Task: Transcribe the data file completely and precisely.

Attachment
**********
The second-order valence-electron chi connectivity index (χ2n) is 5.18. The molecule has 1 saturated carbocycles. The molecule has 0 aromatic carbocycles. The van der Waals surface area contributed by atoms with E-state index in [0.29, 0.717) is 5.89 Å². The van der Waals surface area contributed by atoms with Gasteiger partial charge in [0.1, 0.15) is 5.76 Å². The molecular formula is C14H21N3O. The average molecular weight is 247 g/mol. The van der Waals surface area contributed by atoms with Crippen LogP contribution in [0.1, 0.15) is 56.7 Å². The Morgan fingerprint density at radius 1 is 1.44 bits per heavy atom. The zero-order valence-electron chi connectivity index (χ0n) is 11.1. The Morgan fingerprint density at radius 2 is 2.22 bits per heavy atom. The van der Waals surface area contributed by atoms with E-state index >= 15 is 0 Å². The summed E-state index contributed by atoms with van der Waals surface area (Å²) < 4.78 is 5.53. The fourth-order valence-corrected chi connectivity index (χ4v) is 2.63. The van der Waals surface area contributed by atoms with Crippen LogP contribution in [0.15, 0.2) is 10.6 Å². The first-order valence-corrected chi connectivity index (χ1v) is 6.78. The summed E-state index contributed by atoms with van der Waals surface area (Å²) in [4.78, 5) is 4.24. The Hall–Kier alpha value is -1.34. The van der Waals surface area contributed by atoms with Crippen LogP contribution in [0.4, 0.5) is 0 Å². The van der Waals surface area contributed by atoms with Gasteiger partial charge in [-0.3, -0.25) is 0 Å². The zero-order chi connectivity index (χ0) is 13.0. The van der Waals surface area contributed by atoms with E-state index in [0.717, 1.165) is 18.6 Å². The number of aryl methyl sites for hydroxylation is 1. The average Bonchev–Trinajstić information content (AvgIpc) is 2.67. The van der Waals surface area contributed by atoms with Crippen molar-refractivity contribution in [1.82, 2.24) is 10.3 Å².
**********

The second-order valence-electron chi connectivity index (χ2n) is 5.18. The molecule has 1 saturated carbocycles. The molecule has 0 aromatic carbocycles. The van der Waals surface area contributed by atoms with E-state index in [0.29, 0.717) is 5.89 Å². The van der Waals surface area contributed by atoms with Gasteiger partial charge in [0.1, 0.15) is 5.76 Å². The molecular formula is C14H21N3O. The average molecular weight is 247 g/mol. The van der Waals surface area contributed by atoms with Crippen LogP contribution in [0.1, 0.15) is 56.7 Å². The Morgan fingerprint density at radius 1 is 1.44 bits per heavy atom. The zero-order valence-electron chi connectivity index (χ0n) is 11.1. The Morgan fingerprint density at radius 2 is 2.22 bits per heavy atom. The van der Waals surface area contributed by atoms with E-state index >= 15 is 0 Å². The summed E-state index contributed by atoms with van der Waals surface area (Å²) < 4.78 is 5.53. The fourth-order valence-corrected chi connectivity index (χ4v) is 2.63. The van der Waals surface area contributed by atoms with Crippen LogP contribution in [0.15, 0.2) is 10.6 Å². The first-order valence-corrected chi connectivity index (χ1v) is 6.78. The summed E-state index contributed by atoms with van der Waals surface area (Å²) in [4.78, 5) is 4.24. The Hall–Kier alpha value is -1.34. The van der Waals surface area contributed by atoms with Crippen LogP contribution in [0.4, 0.5) is 0 Å². The van der Waals surface area contributed by atoms with Gasteiger partial charge in [-0.3, -0.25) is 0 Å². The zero-order chi connectivity index (χ0) is 13.0. The van der Waals surface area contributed by atoms with E-state index in [0.717, 1.165) is 18.6 Å². The number of aryl methyl sites for hydroxylation is 1. The average Bonchev–Trinajstić information content (AvgIpc) is 2.67. The van der Waals surface area contributed by atoms with Crippen molar-refractivity contribution in [1.82, 2.24) is 10.3 Å².